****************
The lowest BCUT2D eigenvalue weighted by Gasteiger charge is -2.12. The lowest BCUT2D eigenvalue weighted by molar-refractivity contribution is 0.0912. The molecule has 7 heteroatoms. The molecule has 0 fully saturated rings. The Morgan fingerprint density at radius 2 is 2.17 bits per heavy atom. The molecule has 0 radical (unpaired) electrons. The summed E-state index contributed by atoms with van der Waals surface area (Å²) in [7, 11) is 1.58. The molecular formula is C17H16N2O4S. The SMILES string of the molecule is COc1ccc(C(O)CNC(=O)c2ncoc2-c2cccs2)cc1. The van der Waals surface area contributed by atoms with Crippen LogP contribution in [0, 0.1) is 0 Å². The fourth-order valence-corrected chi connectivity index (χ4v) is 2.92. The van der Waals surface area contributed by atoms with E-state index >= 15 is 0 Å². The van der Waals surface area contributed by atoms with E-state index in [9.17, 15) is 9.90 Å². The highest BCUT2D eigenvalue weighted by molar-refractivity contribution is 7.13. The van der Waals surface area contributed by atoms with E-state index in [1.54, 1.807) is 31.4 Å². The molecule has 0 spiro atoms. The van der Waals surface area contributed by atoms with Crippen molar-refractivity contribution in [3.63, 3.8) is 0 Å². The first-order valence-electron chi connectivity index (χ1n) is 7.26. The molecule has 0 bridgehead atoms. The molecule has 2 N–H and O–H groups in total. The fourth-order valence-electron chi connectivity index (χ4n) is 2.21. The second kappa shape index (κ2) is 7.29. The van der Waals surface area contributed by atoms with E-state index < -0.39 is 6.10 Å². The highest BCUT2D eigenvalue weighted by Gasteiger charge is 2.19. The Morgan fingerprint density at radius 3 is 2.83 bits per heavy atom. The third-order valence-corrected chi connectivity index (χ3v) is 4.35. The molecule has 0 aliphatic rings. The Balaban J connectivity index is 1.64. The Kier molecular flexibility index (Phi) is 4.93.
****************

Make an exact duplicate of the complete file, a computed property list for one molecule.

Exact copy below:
The lowest BCUT2D eigenvalue weighted by Gasteiger charge is -2.12. The lowest BCUT2D eigenvalue weighted by molar-refractivity contribution is 0.0912. The molecule has 7 heteroatoms. The molecule has 0 fully saturated rings. The Morgan fingerprint density at radius 2 is 2.17 bits per heavy atom. The molecule has 0 radical (unpaired) electrons. The summed E-state index contributed by atoms with van der Waals surface area (Å²) in [7, 11) is 1.58. The molecular formula is C17H16N2O4S. The SMILES string of the molecule is COc1ccc(C(O)CNC(=O)c2ncoc2-c2cccs2)cc1. The van der Waals surface area contributed by atoms with Crippen LogP contribution in [0, 0.1) is 0 Å². The fourth-order valence-corrected chi connectivity index (χ4v) is 2.92. The van der Waals surface area contributed by atoms with E-state index >= 15 is 0 Å². The van der Waals surface area contributed by atoms with E-state index in [9.17, 15) is 9.90 Å². The highest BCUT2D eigenvalue weighted by molar-refractivity contribution is 7.13. The van der Waals surface area contributed by atoms with E-state index in [1.54, 1.807) is 31.4 Å². The molecule has 0 spiro atoms. The van der Waals surface area contributed by atoms with Crippen molar-refractivity contribution in [3.63, 3.8) is 0 Å². The first-order valence-electron chi connectivity index (χ1n) is 7.26. The molecule has 0 bridgehead atoms. The molecule has 2 N–H and O–H groups in total. The fourth-order valence-electron chi connectivity index (χ4n) is 2.21. The second kappa shape index (κ2) is 7.29. The van der Waals surface area contributed by atoms with E-state index < -0.39 is 6.10 Å². The highest BCUT2D eigenvalue weighted by Gasteiger charge is 2.19. The Morgan fingerprint density at radius 3 is 2.83 bits per heavy atom. The third-order valence-corrected chi connectivity index (χ3v) is 4.35. The molecule has 0 aliphatic rings. The Balaban J connectivity index is 1.64. The Kier molecular flexibility index (Phi) is 4.93.